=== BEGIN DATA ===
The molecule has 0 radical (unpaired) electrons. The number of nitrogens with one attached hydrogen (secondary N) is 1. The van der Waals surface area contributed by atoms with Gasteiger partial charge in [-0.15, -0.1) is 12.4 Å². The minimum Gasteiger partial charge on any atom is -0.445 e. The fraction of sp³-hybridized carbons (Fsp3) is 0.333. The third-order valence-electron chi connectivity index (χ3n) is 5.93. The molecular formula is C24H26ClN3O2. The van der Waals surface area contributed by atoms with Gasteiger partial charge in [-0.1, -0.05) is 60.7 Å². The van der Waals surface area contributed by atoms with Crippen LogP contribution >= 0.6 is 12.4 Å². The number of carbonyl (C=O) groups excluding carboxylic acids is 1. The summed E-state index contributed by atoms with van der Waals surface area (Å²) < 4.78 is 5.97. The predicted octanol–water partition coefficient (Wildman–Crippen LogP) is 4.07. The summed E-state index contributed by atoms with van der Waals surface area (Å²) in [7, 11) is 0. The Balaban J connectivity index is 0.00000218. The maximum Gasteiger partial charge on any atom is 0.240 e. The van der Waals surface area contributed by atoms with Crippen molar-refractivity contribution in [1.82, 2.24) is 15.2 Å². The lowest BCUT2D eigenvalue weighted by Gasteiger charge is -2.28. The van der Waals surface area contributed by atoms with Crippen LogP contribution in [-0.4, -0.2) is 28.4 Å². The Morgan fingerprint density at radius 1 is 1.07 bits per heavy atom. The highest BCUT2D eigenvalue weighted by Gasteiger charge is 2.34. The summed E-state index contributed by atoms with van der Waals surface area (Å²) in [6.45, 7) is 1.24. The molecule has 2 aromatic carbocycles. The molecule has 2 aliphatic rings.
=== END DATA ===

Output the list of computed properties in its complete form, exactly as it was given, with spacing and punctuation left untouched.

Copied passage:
The molecule has 0 radical (unpaired) electrons. The number of nitrogens with one attached hydrogen (secondary N) is 1. The van der Waals surface area contributed by atoms with Gasteiger partial charge in [-0.15, -0.1) is 12.4 Å². The minimum Gasteiger partial charge on any atom is -0.445 e. The fraction of sp³-hybridized carbons (Fsp3) is 0.333. The third-order valence-electron chi connectivity index (χ3n) is 5.93. The molecular formula is C24H26ClN3O2. The van der Waals surface area contributed by atoms with Gasteiger partial charge in [-0.1, -0.05) is 60.7 Å². The van der Waals surface area contributed by atoms with Crippen LogP contribution >= 0.6 is 12.4 Å². The number of carbonyl (C=O) groups excluding carboxylic acids is 1. The summed E-state index contributed by atoms with van der Waals surface area (Å²) < 4.78 is 5.97. The predicted octanol–water partition coefficient (Wildman–Crippen LogP) is 4.07. The summed E-state index contributed by atoms with van der Waals surface area (Å²) in [7, 11) is 0. The Balaban J connectivity index is 0.00000218. The maximum Gasteiger partial charge on any atom is 0.240 e. The van der Waals surface area contributed by atoms with Crippen molar-refractivity contribution in [1.82, 2.24) is 15.2 Å². The lowest BCUT2D eigenvalue weighted by Gasteiger charge is -2.28. The van der Waals surface area contributed by atoms with Crippen LogP contribution in [-0.4, -0.2) is 28.4 Å². The Morgan fingerprint density at radius 1 is 1.07 bits per heavy atom. The highest BCUT2D eigenvalue weighted by Gasteiger charge is 2.34. The summed E-state index contributed by atoms with van der Waals surface area (Å²) in [6.45, 7) is 1.24. The molecule has 2 aromatic carbocycles. The molecule has 2 aliphatic rings.